Abstract and Keywords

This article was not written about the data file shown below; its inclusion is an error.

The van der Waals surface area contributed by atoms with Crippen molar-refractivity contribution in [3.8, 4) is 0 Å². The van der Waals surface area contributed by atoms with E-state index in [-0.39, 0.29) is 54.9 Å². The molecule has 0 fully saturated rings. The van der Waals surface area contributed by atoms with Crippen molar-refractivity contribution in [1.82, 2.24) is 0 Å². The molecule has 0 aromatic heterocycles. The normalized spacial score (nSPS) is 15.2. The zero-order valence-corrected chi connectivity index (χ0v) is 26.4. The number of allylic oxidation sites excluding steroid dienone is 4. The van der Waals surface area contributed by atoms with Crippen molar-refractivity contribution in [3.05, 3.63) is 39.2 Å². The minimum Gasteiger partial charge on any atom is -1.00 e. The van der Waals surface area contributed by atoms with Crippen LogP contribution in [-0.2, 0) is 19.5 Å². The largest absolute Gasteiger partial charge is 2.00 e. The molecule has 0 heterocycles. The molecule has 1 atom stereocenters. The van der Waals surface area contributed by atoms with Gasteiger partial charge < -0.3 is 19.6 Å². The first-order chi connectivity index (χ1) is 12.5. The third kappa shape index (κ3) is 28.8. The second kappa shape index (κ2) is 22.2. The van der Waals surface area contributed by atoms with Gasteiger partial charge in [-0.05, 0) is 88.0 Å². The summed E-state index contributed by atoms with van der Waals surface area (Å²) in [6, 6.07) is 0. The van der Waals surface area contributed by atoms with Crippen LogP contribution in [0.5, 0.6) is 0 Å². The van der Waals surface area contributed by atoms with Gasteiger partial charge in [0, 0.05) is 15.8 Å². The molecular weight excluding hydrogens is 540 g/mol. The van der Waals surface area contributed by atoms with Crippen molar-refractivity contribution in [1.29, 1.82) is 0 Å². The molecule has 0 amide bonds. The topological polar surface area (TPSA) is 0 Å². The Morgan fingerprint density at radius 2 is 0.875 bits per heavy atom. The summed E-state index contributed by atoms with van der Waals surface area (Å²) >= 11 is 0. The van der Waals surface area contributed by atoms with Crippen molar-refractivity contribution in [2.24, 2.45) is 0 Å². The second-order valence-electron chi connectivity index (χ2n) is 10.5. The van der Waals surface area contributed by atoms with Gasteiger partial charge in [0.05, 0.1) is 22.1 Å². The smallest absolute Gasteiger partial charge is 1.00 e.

Communication is a fundamental mechanism for the constitution of the social world. This chapter argues that social communication involves a two-way transmission of information typically using language, in which the sender and receiver of a message collaboratively work together. In this perspective, language is a semiotic tool, a tool with which to create and exchange meaning; it is language use that is central to this process. Based on this fundamental understanding, the chapter describes the grounding model of communication and its social cognitive implications. In this perspective, communication is characterized as a dynamic interplay between common ground—information actually and perceived to be already shared among the communicators—and grounding—the communicators’ coordinated activity for establishing a mutual understanding about new information. When new information is grounded, common ground evolves. The evolution of common ground through communication is traced, and concomitant social cognitive consequences are discussed, not only for the senders and receivers of information, but also for the community of multiple communicators and their culture. The chapter concludes with a reaffirmation of the importance of communication as a fundamental mechanism for social cognition.
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